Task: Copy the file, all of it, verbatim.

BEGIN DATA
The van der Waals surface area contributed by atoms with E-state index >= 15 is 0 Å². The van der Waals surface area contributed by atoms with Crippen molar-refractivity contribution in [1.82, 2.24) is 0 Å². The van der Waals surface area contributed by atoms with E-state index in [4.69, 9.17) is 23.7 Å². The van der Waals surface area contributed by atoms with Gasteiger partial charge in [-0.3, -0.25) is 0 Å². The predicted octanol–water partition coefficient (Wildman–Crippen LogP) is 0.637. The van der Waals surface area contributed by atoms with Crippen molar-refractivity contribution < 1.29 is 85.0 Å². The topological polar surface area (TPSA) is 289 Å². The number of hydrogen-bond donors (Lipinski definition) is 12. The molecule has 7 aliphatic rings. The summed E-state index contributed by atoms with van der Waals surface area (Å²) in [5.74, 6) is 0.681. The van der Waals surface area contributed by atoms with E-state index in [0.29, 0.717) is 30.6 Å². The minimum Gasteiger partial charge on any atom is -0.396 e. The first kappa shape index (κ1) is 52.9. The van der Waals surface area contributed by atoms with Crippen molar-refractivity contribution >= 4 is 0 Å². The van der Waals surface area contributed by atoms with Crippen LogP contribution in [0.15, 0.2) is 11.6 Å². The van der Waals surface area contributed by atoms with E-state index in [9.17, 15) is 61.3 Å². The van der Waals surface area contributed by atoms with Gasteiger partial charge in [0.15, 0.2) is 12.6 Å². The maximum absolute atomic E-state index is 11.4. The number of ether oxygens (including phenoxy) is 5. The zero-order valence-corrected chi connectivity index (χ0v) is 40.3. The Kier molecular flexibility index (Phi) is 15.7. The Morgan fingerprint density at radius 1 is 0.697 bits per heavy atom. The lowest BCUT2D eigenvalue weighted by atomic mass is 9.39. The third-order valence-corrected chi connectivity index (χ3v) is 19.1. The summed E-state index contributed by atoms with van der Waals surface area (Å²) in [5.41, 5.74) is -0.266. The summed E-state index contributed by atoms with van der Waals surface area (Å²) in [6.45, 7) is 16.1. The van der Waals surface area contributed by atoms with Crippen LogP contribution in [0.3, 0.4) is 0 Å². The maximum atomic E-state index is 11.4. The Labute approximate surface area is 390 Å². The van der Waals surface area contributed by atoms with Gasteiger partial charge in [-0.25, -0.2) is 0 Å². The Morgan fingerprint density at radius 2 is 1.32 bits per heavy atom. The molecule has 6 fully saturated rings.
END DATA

The van der Waals surface area contributed by atoms with E-state index >= 15 is 0 Å². The van der Waals surface area contributed by atoms with Crippen molar-refractivity contribution in [1.82, 2.24) is 0 Å². The van der Waals surface area contributed by atoms with E-state index in [4.69, 9.17) is 23.7 Å². The van der Waals surface area contributed by atoms with Gasteiger partial charge in [-0.3, -0.25) is 0 Å². The predicted octanol–water partition coefficient (Wildman–Crippen LogP) is 0.637. The van der Waals surface area contributed by atoms with Crippen molar-refractivity contribution < 1.29 is 85.0 Å². The topological polar surface area (TPSA) is 289 Å². The number of hydrogen-bond donors (Lipinski definition) is 12. The molecule has 7 aliphatic rings. The summed E-state index contributed by atoms with van der Waals surface area (Å²) in [5.74, 6) is 0.681. The van der Waals surface area contributed by atoms with E-state index in [0.29, 0.717) is 30.6 Å². The minimum Gasteiger partial charge on any atom is -0.396 e. The first kappa shape index (κ1) is 52.9. The van der Waals surface area contributed by atoms with Crippen molar-refractivity contribution >= 4 is 0 Å². The van der Waals surface area contributed by atoms with Crippen LogP contribution in [0.15, 0.2) is 11.6 Å². The van der Waals surface area contributed by atoms with E-state index in [9.17, 15) is 61.3 Å². The van der Waals surface area contributed by atoms with Gasteiger partial charge in [0.15, 0.2) is 12.6 Å². The maximum absolute atomic E-state index is 11.4. The number of ether oxygens (including phenoxy) is 5. The zero-order valence-corrected chi connectivity index (χ0v) is 40.3. The Kier molecular flexibility index (Phi) is 15.7. The Morgan fingerprint density at radius 1 is 0.697 bits per heavy atom. The lowest BCUT2D eigenvalue weighted by atomic mass is 9.39. The third-order valence-corrected chi connectivity index (χ3v) is 19.1. The summed E-state index contributed by atoms with van der Waals surface area (Å²) in [5.41, 5.74) is -0.266. The summed E-state index contributed by atoms with van der Waals surface area (Å²) in [6.45, 7) is 16.1. The van der Waals surface area contributed by atoms with Crippen LogP contribution in [0.3, 0.4) is 0 Å². The maximum atomic E-state index is 11.4. The Labute approximate surface area is 390 Å². The van der Waals surface area contributed by atoms with Gasteiger partial charge in [-0.25, -0.2) is 0 Å². The Morgan fingerprint density at radius 2 is 1.32 bits per heavy atom. The molecule has 6 fully saturated rings.